Research 'Plastic raw materials for recycling in the Netherlands'

2 minutes

A recently conducted study called "Plastic Raw Materials for Recycling in the Netherlands," presented today to Focco Vijselaar, CEO of VNO-NCW, highlights the Netherlands' leading position in Europe in terms of resource recycling. By leveraging the chemical, plastics and waste industries, our country places itself at the forefront of achieving the same for plastics. The comprehensive study by KPMG highlights this outlook.

Dutch industry is striving to shift from virgin plastics to circular raw materials derived from plastic waste and bio-based materials for the production of new plastics. This shift offers significant climate benefits, ranging from reducing plastic incineration to reducing the use of fossil resources in production. Nevertheless, such transitions are hampered by several challenges. KPMG's research minutely analyzes the supply and projected demand for plastic waste destined for recycling. It then outlines policy options that could establish a closed-loop system aimed at optimizing plastic recycling. Last but not least, plastic waste proves to be a crucial alternative to fossil oil-based resources, highlighting the need for sufficient availability.

KPMG research highlights an approaching gap between expected demand for plastic waste and actual supply in the coming years. Driven by new European and national legislation mandating the use of recycled materials in new products, the Dutch chemical and plastics industries are preparing for these regulations. Concrete plans for multi-million investments in chemical recycling facilities indicate a potential doubling of plastic waste recycling capacity to more than 2,200 kilotons by 2030. While this development is promising, KPMG predicts that the availability (supply) of plastic waste will stagnate around 1,000 kilotons by 2030. This requires additional measures to bridge this gap and ensure that Dutch industry meets European targets for climate-neutral production and a circular plastic chain.

To boost plastic recycling in the Netherlands and Europe, KPMG proposes several policy options in which the government can facilitate the necessary conditions. These measures include improving cooperation between industry sectors and implementing strategies for improved pre- and post-sorting of collected plastic waste. This effort aims to prevent 70% of the 1,698 kilotons of plastic waste collected annually in the Netherlands from being incinerated as is currently the case. In addition to this untapped potential in household waste, there remains considerable scope for recovering plastic from commercial and industrial waste streams. Even with strategic interventions, however, there will still be a significant need for circular raw materials from other parts of Europe. According to KPMG, the Netherlands should advocate for a level playing field that makes it easier to ship plastic waste within Europe and urgently address barriers that currently impede the use of plastic waste as a renewable resource. The report's authors state, "Otherwise, plastic waste recycling in Europe may not make the desired progress. Achieving a fully circular supply chain in Europe requires close cooperation at the European level in recycling."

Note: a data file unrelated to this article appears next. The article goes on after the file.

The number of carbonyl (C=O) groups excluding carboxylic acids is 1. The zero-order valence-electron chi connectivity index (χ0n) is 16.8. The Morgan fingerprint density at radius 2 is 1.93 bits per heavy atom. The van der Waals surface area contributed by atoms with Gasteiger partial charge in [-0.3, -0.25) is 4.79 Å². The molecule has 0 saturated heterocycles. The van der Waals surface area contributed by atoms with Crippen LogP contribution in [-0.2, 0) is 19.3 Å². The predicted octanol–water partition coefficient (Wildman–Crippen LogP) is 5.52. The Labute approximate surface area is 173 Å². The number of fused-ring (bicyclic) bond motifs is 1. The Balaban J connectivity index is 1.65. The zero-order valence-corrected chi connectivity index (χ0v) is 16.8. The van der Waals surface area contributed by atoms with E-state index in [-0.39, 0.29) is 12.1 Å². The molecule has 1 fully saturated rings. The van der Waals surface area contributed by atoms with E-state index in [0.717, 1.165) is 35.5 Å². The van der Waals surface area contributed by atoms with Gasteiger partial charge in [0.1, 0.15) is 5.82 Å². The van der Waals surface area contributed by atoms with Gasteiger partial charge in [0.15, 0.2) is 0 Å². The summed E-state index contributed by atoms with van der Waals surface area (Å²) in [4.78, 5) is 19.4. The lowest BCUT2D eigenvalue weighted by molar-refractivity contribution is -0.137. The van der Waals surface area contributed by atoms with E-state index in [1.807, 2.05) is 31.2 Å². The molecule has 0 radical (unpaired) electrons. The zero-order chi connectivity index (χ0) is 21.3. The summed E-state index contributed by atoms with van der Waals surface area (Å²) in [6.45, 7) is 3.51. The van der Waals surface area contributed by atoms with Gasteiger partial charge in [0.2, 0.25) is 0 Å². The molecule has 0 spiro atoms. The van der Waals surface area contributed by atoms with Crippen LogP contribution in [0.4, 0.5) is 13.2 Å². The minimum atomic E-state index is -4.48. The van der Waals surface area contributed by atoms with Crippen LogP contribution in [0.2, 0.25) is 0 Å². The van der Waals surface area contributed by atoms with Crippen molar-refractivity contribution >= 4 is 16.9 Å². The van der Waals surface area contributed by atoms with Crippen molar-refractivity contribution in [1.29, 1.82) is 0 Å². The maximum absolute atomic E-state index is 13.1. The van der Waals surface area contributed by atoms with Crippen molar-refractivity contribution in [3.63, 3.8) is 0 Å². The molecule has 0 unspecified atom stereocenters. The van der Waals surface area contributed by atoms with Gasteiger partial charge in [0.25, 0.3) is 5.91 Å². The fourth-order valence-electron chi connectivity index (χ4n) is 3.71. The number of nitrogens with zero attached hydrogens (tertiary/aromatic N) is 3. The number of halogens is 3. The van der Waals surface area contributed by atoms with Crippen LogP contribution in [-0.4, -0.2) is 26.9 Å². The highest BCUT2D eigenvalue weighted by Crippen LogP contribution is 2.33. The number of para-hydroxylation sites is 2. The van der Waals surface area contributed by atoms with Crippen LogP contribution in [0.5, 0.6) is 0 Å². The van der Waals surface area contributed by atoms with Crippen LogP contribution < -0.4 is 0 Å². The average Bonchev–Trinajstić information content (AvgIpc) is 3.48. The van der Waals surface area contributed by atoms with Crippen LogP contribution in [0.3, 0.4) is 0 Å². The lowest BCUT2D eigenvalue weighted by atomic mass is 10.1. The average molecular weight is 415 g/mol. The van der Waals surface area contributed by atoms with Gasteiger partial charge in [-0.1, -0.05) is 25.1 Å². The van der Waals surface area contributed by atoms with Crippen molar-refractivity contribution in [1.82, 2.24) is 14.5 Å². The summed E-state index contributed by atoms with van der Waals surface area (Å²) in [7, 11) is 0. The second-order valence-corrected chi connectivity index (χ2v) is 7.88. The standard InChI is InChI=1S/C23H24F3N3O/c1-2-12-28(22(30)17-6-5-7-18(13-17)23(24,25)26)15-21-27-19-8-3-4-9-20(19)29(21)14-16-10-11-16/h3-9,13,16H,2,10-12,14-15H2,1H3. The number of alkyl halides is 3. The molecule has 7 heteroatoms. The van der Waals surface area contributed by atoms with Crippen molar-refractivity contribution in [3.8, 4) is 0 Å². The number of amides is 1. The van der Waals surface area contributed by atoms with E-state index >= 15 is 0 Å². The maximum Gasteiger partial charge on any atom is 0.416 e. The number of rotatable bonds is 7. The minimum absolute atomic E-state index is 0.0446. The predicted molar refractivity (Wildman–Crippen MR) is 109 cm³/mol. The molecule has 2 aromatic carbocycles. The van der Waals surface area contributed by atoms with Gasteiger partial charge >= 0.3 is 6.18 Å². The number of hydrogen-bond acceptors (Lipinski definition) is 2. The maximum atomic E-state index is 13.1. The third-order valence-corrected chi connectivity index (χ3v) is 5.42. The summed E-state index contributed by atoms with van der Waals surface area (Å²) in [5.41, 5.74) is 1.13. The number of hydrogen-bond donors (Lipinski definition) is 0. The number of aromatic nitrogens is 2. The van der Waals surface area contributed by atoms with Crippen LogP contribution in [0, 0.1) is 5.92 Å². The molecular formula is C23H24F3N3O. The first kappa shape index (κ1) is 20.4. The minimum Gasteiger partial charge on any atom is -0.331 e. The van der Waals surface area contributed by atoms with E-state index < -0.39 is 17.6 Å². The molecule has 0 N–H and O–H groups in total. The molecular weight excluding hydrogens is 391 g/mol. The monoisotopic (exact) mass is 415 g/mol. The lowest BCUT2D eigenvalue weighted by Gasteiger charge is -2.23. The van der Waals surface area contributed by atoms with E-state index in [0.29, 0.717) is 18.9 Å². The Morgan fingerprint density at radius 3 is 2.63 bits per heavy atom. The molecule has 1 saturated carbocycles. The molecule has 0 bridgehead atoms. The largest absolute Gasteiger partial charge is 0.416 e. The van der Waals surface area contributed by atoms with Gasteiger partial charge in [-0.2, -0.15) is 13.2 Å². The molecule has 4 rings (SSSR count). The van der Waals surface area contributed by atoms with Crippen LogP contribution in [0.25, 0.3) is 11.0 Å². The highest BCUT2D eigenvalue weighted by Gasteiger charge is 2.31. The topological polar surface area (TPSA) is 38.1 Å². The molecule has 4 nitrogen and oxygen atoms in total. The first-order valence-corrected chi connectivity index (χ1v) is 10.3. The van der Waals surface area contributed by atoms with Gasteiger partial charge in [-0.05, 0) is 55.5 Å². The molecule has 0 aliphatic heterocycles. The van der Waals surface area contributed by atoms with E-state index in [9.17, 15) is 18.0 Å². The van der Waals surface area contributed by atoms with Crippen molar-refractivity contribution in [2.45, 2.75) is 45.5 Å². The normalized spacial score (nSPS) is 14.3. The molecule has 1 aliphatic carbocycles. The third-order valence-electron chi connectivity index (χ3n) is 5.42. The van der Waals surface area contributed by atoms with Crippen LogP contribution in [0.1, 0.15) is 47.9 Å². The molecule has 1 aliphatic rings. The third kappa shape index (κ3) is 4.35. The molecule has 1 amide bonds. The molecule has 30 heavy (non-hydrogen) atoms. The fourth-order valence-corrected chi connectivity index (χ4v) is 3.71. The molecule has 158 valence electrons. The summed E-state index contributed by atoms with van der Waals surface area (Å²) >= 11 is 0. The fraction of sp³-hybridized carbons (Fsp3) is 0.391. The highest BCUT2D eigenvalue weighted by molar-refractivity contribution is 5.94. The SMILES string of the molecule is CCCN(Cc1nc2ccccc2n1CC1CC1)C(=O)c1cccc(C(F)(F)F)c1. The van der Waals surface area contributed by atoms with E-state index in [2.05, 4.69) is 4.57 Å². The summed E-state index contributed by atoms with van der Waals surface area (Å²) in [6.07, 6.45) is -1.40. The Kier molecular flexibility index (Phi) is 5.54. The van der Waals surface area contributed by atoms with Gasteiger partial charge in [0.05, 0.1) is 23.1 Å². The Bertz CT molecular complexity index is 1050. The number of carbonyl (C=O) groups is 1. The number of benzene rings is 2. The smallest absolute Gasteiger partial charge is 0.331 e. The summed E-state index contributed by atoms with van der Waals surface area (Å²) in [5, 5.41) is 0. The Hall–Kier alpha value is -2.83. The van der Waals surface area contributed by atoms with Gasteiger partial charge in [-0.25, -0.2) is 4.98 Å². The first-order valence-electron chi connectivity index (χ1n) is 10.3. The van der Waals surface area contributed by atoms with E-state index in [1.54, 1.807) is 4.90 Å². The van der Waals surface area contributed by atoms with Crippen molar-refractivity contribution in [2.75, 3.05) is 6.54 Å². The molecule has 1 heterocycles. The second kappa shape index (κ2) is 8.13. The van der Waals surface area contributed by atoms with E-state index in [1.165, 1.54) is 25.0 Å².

Focco Vijselaar, CEO of VNO-NCW, commented, "This research marks a crucial step by waste processors, the chemical industry and the plastics sector towards green plastic. By mass recycling plastics and adopting methods such as chemical recycling, Europe will reduce its dependence on various fossil resources worldwide. Moreover, these innovations will move us forward and ensure the continued competitiveness of our manufacturing industry. This offers the best guarantee for well-paying green jobs with reduced impact on the world and the environment in which people live and recreate."

Marc Spekreijse, Circular Plastics director added, "The research results highlight the importance of the CPNL program. We in the Netherlands need to cooperate with Europe to invest in upscaling and innovation. Mechanical recycling remains of great importance, but is not suitable for all material streams. Innovations in chemical recycling also deserve attention and investment. By making progress on both technologies, the required capacity and process efficiency can be achieved."

The study "Plastics Feedstocks for Recycling" was commissioned by the Dutch Waste Management Association (VA), the Association of the Dutch Chemical Industry (VNCI), Plastics Europe Netherlands and the Acceleration Table for Chemical Recycling.

Read the full report here (in English)

or the Dutch summary

or watch the webinar in which the key findings of the study were presented by KPMG on December 14, 2023.


Check out our knowledge page to learn more about circularity and plastics.




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